This peltier cooler is used in cooling cpus to tabletop wine coolers. Usually electricity is used to generate the peltier effect and causes one side to cool while the other side heats up. More can be found on the wikipedia article on http://en.wikipedia.org/wiki/Thermoelectric_cooling
I always wanted to build a Stirling engine but the complexity was a little too much for me, but this project was easily doable as a weekend project!
C-clamps (or vice grips)
1x 120cm CPU Heatsink ($20 shipped internet)
1x Peltier ($30 shipped ebay)
1x 1.5V Radio Shack hobby motor ($3)
1x Pentium II heatsink (salvaged)
1x 6" propeller (from my RC planes)
1x scrap 1/8" aluminium plate
6x nuts and bolts
It's relatively easy to build. I just sourced the cheapest and largest heatsink on the internet, which came to this 120cm massive heatsink for $20 shipped. It included all the right mounting plates that just worked. It had a mounting plate that was wide, came with a whole bunch of screws to mount it too. WIthout this it would have made it a whole lot harder to mount.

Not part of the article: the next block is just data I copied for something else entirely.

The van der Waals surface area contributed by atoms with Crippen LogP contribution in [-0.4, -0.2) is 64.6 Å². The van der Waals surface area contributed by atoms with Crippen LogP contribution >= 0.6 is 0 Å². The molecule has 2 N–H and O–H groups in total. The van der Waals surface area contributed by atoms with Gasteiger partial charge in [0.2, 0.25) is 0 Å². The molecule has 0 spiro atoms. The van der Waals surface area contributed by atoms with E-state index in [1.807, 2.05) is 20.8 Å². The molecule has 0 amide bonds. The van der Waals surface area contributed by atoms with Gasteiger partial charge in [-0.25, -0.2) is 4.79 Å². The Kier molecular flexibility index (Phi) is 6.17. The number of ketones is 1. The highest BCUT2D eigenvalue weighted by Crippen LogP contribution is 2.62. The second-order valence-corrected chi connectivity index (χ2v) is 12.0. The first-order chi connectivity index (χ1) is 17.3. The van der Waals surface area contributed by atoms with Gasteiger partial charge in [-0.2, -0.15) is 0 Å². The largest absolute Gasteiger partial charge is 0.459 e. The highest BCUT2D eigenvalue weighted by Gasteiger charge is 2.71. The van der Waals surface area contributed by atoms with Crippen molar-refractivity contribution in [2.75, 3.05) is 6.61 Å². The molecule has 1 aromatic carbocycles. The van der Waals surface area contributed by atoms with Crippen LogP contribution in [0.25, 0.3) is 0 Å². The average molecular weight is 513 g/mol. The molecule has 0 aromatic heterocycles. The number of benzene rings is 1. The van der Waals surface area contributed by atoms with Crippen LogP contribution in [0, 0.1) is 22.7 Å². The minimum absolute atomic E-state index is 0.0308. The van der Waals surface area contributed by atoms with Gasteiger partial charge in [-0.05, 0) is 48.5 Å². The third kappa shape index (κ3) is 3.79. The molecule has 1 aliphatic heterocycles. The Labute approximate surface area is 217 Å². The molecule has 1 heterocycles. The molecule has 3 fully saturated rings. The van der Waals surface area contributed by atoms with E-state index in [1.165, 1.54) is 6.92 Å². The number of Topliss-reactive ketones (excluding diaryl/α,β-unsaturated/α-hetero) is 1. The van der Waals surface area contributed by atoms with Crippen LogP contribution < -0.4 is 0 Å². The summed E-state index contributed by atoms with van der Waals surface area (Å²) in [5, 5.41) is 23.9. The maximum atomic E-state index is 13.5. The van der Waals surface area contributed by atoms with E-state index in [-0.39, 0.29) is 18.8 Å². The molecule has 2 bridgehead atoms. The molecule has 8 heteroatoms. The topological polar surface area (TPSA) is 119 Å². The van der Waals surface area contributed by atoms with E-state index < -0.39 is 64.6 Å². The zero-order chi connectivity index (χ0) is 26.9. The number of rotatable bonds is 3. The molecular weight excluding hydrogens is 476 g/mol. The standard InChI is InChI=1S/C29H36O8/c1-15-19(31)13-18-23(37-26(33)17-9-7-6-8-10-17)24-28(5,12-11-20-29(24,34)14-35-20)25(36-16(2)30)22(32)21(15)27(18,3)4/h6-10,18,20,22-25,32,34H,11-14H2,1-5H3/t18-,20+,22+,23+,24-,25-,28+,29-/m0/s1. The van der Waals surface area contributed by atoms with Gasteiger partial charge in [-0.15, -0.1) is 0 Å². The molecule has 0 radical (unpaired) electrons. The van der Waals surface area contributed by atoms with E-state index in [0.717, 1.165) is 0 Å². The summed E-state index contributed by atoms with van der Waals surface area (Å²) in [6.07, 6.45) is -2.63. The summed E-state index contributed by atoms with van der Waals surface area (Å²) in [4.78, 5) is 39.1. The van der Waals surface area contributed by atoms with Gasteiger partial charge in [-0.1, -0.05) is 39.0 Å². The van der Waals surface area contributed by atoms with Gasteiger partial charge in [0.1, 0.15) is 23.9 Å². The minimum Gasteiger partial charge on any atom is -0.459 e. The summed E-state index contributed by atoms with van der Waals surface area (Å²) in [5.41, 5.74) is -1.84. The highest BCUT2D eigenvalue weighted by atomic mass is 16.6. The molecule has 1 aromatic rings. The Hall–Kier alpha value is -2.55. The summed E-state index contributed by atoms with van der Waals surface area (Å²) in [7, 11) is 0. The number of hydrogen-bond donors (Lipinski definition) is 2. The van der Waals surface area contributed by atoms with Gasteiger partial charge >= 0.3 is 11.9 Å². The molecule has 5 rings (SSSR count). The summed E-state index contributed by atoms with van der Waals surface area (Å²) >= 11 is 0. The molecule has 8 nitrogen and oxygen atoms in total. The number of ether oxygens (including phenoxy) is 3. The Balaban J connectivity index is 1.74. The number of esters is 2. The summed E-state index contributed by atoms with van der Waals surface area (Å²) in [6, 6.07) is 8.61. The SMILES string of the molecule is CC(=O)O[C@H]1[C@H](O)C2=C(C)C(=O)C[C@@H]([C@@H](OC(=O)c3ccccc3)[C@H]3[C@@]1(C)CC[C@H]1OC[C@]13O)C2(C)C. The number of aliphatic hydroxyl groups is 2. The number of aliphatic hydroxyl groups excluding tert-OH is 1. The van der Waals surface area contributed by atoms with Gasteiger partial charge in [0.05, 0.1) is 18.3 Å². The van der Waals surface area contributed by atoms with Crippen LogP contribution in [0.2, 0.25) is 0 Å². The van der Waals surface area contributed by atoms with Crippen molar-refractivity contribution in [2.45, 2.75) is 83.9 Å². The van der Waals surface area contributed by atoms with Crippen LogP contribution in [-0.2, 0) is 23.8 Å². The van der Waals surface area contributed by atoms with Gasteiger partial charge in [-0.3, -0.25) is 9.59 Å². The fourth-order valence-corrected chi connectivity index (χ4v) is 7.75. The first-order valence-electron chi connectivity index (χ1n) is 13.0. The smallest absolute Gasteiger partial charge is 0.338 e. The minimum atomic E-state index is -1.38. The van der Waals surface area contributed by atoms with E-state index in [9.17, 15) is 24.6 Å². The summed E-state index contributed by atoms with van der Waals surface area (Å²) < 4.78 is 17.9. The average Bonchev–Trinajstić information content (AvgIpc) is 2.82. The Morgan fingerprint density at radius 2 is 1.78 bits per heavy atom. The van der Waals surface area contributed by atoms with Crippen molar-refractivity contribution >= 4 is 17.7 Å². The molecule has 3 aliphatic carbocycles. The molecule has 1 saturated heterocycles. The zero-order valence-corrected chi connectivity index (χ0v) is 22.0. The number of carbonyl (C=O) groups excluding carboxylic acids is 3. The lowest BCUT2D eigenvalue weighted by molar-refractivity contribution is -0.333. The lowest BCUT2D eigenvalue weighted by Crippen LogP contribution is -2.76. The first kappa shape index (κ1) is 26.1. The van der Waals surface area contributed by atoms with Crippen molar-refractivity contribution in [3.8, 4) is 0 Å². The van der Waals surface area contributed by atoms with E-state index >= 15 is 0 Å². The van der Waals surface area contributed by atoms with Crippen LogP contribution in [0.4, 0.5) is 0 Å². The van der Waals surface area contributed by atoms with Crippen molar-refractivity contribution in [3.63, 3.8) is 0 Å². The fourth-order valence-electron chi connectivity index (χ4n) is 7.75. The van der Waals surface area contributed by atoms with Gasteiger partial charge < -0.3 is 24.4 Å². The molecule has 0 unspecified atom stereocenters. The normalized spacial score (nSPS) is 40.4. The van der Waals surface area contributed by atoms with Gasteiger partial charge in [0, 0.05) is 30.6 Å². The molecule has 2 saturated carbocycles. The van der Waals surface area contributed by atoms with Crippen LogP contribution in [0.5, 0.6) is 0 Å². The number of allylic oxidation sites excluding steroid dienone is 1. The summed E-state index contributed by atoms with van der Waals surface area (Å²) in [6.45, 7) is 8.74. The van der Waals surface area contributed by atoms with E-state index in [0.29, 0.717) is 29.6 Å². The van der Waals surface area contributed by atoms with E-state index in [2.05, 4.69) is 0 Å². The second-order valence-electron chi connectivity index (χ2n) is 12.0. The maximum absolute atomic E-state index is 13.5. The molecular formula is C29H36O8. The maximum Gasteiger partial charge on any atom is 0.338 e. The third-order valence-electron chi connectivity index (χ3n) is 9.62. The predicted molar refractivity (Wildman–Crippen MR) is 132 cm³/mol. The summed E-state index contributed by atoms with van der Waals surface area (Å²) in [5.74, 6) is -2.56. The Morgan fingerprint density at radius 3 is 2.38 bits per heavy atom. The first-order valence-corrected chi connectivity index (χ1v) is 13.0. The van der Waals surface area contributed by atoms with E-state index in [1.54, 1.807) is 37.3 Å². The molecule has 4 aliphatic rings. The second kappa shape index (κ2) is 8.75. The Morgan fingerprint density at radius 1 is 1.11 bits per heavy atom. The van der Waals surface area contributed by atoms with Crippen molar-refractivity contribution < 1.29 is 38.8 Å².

The $30 thermoelectric generator was sourced from ebay through a local vendor (because I was impatient and wanted to build it by the weekend). I also bought the high temp version, which raised the price considerably (which I have found isn't quite necessary as the module never gets that hot enough). So, if you're more patient, these can be sourced through ebay from chinese vendors for under $15.
The electric generated from the module is roughly about 1.5-3v. Not a whole lot of power, so Radio Shack to the rescue! Got a hobby motor for $3. And using a salvaged propeller from one of my rc aeroplanes, I managed to push fit it into the Radio Shack motor.
The base plate is a 1/8" aluminium plate I found and I used a hacksaw to cut out the pieces, then file away the edges.
There's no plans for it because it's basically lining up the holes, clamp it down, drill the holes out (although it helped that I had a Bridgeport mill, I could have just easily used a hand drill). Also I wanted to make it in such a way you can have a margin of error. I suppose you could also tap the holes and bolt it right on, but I wanted to keep it simple to build.
I made a little base and riser for the motor so it sits more centrally on the top heatsink and just ziptied it up.
The fan base heatsink is a Pentium II heatsink that I had laying around. The heatsink also does two things, one is that it raises up the height, and second is to reduce the temperature getting to the peltier module (because I wasn't sure how well it could dissipate the heat)
After the first run, I could touch the top of the heatsink and only felt that it was slightly warm. This fan works better than the EcoFan in the fact that it dissipates the heat better and can be put up front on the stove without losing too much efficiency.
All in all, about a couple hours of work!
So have fun building your own!